.My Life in Beer—the Truth as I Lived it

I remember my first beer. It was my sister’s fifth birthday, and the year was 1978. I was 10 years old. The day was a cause for a whole-neighborhood blowout barbecue down in the field. My friend and I, with nothing better to do than watch our parents party, figured out how to snag a couple of beers from under a table, and we chugged them in the creek. I am 100% certain that no one has tasted an Olympia that good since, and I’m prepared to throw whiskeyfists over that statement.

A few years later, in high school, kegs reigned supreme. Budweiser was the order of the day at the Stanford parties I crashed, but on rare occasions a party at Windy Hill might yield Henry Weinhard’s, which was—ahem—“brewed in small batches” and therefore superior to all other swill.

Of special importance to my beer memories of that time period was the night my fellow co-worker at the local backwoods watering hole piled 8 cases of beer onto a dolly and dragged the load a mile home at 12:30am after his shift ended, tipping the whole shipment into the bushes every time a car drove past, only to realize he’d overdone it and return half of the contraband the next day before he got busted.

Fast forward to the brave year 1994, when I opened my grandmother’s refrigerator, did a doubletake, and yelled out, “You have an unopened can of Schlitz in here dated 1971!” To which she replied, “Take it or it’ll get thrown away!” I obliged, and that sacred object—then a youthful 23 years old, now a distinguished 51 years old—still sits on my bookshelf as a shrine to the America that once was. I am 53. I intend to drink that beer on my deathbed.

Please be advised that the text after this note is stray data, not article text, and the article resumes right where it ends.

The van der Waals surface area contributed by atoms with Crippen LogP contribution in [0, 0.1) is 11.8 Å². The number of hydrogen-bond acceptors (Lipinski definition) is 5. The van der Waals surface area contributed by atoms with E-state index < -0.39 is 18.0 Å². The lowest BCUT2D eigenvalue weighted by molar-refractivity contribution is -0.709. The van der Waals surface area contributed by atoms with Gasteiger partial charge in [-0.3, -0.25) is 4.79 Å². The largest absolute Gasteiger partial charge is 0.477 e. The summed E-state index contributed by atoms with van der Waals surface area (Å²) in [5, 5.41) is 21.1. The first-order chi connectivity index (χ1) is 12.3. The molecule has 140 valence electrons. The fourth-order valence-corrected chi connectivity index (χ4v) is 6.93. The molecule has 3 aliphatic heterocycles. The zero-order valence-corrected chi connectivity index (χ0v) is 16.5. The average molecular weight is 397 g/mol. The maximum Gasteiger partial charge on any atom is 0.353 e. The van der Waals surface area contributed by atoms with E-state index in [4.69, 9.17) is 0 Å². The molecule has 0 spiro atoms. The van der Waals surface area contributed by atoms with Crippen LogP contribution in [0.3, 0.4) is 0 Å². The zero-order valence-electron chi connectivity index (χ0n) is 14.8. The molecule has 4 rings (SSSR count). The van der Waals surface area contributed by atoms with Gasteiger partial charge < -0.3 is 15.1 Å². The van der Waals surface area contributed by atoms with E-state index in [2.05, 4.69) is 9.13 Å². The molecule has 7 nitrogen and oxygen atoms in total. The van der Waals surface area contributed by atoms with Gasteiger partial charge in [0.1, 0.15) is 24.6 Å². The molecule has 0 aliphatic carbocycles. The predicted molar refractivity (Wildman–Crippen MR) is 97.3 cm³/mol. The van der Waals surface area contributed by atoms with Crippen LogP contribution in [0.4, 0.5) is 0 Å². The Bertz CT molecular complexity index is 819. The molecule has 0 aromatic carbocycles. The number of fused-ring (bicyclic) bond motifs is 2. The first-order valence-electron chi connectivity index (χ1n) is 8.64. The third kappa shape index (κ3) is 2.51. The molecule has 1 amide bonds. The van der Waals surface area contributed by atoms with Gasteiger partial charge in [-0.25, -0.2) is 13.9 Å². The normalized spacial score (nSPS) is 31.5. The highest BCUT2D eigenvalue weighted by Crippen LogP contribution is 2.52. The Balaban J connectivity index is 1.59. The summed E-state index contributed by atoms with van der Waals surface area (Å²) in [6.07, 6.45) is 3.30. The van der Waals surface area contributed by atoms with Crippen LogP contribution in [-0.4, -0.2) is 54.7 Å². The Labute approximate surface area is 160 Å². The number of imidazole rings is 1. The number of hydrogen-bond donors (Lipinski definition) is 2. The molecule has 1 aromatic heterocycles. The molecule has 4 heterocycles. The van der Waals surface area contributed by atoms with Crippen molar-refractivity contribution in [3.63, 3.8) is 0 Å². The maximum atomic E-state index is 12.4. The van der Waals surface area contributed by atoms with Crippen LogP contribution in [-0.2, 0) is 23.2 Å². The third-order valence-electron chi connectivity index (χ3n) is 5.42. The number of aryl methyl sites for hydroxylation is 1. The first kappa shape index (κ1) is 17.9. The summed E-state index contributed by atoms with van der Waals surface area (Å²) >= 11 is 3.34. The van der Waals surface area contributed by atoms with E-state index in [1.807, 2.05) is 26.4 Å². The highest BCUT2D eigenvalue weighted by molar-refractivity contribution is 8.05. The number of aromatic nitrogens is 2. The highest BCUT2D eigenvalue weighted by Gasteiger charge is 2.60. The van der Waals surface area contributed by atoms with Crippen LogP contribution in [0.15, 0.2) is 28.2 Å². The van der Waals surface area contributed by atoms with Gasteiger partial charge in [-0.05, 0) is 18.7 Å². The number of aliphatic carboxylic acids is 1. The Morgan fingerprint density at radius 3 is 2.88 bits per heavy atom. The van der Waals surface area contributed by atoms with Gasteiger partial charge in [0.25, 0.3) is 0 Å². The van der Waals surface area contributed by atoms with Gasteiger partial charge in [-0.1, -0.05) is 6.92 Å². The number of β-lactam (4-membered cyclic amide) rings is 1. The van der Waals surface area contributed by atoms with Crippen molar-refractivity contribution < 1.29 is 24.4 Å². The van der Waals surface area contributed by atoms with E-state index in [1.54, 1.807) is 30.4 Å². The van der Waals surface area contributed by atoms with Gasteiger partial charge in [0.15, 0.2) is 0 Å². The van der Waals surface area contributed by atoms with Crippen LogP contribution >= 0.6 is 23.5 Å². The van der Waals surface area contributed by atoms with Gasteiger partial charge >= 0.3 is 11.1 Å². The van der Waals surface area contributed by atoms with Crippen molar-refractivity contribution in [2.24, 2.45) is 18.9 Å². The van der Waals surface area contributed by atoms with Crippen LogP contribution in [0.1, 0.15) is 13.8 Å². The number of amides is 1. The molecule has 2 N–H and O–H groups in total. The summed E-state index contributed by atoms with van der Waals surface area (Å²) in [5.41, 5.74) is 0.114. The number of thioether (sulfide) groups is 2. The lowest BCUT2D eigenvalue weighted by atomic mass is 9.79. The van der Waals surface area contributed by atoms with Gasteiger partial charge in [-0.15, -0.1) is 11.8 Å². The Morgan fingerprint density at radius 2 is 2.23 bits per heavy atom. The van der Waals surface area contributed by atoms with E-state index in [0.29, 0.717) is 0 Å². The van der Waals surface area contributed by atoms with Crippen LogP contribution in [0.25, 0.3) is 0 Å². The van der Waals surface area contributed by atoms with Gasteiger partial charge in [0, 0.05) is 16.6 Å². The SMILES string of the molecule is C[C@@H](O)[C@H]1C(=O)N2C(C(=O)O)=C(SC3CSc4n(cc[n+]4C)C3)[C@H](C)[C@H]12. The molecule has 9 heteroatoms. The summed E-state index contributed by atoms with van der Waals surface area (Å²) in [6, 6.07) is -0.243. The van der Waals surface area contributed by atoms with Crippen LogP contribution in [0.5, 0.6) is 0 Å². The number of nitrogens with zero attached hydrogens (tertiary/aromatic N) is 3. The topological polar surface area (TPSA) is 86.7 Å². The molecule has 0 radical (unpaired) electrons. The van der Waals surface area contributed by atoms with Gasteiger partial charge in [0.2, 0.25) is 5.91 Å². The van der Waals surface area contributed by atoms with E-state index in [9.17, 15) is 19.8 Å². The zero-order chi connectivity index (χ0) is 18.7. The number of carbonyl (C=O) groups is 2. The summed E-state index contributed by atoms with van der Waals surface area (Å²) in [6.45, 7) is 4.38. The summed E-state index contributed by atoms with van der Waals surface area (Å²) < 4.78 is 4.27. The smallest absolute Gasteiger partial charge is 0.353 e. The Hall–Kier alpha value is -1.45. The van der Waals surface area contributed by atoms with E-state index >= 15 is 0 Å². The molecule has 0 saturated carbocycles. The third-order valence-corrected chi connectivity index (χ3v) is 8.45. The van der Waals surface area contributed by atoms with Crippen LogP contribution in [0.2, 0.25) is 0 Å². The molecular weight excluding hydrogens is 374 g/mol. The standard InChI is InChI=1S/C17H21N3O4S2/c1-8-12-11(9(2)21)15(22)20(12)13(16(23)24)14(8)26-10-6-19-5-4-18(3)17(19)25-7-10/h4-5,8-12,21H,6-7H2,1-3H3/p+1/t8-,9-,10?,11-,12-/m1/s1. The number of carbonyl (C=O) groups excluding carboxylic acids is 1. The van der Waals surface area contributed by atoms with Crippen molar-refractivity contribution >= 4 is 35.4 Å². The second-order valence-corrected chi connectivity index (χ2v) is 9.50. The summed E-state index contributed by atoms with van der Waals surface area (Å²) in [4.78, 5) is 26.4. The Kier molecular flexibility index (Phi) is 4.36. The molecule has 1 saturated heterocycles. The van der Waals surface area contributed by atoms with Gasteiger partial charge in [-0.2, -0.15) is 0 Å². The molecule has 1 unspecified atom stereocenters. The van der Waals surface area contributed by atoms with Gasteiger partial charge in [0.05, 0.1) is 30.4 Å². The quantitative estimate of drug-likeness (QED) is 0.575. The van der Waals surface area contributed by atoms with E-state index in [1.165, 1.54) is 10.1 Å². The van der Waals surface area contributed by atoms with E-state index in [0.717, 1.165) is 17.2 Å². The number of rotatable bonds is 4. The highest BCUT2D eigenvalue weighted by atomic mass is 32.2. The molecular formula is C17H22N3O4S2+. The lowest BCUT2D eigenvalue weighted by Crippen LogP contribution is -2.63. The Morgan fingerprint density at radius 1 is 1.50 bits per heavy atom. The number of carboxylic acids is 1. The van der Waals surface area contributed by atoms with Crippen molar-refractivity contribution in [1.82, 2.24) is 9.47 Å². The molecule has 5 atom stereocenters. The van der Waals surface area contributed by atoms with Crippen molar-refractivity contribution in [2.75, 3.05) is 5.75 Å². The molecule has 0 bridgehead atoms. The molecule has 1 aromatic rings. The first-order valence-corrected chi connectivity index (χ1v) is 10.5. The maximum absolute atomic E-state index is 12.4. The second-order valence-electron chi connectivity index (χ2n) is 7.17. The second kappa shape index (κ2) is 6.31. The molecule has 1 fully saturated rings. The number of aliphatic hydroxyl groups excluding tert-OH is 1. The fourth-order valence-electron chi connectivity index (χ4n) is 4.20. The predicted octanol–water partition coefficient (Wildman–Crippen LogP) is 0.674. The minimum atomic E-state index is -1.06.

I didn’t drink much beer after college.

But, five years ago I—by chance—moved here, to Microbrew Country. By coincidence, the world’s best beer was available at its point of origin, just down the street from where I lived. I tried a Pliny the Elder, and can honestly say it is the best beer I have ever tasted.

Which brings us to today. Writing this has ignited a fierce fire in my stomach. One that can only be extinguished by a beer. I would drink an Olympia, but on Jan. 25, 2021, Pabst Brewing Company announced it was pausing production of Olympia beer because of a lack of demand. Ouch. I guess I’ll have a Pliny instead.

Mark Fernquest lives in a glass house in an apple orchard in West County. He imagines he is a writer.
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